« Last Edit: March 23, 2007, 04:52:30 pm by Mr D. Sjöberg » Logged
Kabuki
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« Reply #26 on: March 23, 2007, 08:19:59 pm »

As a child and teen, I had quite the streak of Dexter running through me...  I think it runs through my veins though.  My grandfather the watchmaker, my father the auto technician, and my mother the Environmental Lab Chemist, have all had a had in driving toward the Mad Sciences for years.  A couple of eccentric teachers and geeky friends crossing my path only exacerbated the situation, producing various incendiary devices, a Tesla Coil, and a 30" long Van DeGraff generator that would arc between the dome and the base.
    Until we bought a different home a little over a year ago, my Mad Science had been on hiatus for the duration of my marriage.  Of course, we now have much more space, and a garage of our own. which allows me room for more experimentation.  I must state, though, that I lean a bit more toward the engineering end of experimentation than the test tubes and beakers.  Currently my projects consist of mostly learning metal working, including welding, blacksmithing, and founding (liquid metal, yay!).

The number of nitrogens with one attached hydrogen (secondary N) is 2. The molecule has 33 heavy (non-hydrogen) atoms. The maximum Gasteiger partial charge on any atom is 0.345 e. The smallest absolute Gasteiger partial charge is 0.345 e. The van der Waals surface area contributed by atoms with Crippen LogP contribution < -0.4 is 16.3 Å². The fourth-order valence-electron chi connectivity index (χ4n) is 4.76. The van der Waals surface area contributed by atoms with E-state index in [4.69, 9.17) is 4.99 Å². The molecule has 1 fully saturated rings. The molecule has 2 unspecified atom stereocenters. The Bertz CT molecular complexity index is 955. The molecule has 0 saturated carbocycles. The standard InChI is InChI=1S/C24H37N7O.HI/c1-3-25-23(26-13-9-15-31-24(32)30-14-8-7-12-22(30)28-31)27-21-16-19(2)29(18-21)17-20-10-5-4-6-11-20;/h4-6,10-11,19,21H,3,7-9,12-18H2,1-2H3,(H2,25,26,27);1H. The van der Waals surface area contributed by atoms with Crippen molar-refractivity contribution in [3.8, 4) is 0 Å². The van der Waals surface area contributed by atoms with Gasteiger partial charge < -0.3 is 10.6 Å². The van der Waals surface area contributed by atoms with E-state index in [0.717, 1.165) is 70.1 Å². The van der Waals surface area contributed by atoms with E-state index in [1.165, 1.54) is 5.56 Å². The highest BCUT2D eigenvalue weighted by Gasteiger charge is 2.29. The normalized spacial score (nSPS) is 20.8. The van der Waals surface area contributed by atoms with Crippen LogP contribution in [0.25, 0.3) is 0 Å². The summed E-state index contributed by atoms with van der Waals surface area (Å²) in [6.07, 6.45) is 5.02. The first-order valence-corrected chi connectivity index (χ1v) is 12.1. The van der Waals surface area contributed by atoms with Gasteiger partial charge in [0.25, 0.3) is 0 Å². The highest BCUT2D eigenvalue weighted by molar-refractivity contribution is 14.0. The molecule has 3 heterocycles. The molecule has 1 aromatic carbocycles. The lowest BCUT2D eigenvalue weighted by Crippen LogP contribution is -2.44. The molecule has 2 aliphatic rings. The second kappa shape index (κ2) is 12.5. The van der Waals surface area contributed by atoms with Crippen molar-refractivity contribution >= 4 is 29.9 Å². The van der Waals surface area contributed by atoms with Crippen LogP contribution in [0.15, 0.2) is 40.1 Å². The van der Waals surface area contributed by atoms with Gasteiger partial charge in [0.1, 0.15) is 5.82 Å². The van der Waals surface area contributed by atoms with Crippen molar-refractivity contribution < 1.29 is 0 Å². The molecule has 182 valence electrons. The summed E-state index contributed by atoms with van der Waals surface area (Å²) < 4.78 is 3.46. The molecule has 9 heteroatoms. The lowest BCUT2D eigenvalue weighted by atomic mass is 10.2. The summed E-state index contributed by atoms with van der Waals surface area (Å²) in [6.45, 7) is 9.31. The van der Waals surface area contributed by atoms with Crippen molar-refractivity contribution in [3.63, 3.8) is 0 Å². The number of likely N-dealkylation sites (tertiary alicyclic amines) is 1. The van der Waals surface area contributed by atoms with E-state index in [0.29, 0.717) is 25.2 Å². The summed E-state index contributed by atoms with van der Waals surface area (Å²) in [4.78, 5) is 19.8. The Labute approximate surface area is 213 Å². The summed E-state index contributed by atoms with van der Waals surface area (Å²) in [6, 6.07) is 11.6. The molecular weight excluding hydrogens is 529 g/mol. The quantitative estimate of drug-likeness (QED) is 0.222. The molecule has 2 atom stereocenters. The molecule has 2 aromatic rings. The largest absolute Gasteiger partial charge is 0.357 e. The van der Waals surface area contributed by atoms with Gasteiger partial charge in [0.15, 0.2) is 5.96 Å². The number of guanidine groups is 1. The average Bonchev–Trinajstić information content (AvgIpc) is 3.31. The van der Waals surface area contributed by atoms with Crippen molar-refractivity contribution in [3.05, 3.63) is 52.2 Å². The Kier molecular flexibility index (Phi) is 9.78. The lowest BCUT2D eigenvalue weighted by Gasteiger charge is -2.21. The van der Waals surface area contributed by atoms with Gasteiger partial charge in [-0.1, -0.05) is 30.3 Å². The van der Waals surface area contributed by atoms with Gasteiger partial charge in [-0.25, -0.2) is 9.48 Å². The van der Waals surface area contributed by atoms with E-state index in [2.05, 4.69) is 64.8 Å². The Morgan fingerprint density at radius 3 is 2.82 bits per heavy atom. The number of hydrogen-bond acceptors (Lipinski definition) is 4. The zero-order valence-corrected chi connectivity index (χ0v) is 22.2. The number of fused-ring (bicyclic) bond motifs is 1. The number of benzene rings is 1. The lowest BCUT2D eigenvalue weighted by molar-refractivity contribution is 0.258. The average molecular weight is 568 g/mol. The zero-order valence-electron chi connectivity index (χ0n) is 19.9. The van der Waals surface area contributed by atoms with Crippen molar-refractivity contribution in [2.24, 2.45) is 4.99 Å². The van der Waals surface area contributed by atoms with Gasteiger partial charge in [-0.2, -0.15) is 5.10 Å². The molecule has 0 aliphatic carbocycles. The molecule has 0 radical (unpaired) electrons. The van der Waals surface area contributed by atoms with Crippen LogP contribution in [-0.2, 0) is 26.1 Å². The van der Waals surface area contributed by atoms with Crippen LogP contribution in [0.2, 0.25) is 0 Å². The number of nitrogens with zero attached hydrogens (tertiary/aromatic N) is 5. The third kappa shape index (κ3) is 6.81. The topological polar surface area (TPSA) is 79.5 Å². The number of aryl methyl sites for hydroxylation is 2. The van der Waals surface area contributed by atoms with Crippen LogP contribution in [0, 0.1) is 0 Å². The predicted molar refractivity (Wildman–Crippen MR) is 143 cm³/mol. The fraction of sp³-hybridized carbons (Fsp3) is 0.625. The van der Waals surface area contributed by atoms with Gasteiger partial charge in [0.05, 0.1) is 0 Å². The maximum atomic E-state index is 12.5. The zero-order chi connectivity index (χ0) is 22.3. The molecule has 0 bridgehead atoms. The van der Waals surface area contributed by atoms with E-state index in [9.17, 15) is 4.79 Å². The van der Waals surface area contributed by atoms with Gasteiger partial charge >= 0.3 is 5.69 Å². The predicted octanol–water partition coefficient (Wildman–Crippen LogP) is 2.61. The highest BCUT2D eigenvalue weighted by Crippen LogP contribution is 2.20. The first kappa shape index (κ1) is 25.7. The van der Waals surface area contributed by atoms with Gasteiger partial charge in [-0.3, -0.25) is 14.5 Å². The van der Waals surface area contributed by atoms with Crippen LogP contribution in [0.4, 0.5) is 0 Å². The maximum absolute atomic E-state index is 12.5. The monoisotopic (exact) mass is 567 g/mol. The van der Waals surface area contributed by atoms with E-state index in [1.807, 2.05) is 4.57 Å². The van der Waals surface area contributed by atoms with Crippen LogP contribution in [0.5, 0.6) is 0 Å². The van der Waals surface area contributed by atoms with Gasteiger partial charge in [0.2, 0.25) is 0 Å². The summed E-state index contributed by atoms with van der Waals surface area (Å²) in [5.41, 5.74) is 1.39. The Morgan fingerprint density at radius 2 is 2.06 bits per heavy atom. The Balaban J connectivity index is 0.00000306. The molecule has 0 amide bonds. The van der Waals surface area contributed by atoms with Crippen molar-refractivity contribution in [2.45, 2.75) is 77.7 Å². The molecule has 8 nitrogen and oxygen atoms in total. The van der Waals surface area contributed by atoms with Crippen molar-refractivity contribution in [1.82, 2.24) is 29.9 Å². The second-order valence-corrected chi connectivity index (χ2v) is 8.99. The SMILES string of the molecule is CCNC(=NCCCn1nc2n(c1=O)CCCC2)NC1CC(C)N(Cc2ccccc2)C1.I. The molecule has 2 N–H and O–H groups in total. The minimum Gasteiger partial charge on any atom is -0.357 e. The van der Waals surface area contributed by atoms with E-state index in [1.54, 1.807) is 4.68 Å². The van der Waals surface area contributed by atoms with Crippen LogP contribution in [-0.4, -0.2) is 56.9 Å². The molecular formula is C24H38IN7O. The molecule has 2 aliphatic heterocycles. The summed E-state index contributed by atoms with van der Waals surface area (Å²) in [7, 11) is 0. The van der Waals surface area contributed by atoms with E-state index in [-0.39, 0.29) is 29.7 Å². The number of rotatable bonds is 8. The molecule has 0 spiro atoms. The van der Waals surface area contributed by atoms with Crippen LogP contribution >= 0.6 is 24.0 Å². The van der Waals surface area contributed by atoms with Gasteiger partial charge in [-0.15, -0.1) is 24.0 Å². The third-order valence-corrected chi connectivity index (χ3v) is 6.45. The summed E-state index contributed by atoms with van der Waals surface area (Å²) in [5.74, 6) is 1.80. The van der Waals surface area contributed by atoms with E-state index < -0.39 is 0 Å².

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WisconsinPlatt
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« Reply #27 on: March 23, 2007, 08:26:37 pm »

Not a Mad Scientist, but a generally agitated tinkerer...does that count?  I only wrangle bits during the weekdays to keep my lab stocked...or something like that.
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Lazaras
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« Reply #28 on: March 23, 2007, 08:30:42 pm »

One does what one must to continue living. As to the idea of 'mad' is this more a description of sanity, an emotional state while working, or what? Is there a 'slightly upset scientist' for example? What about the 'happy scientist' hmm? i know, bit silly, but somebody had to say it sooner or later.
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fmra
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« Reply #29 on: March 23, 2007, 11:49:37 pm »

    ... and (now) language...

Ooh, what do you mean by language?  I want to know more.  I love linguistics.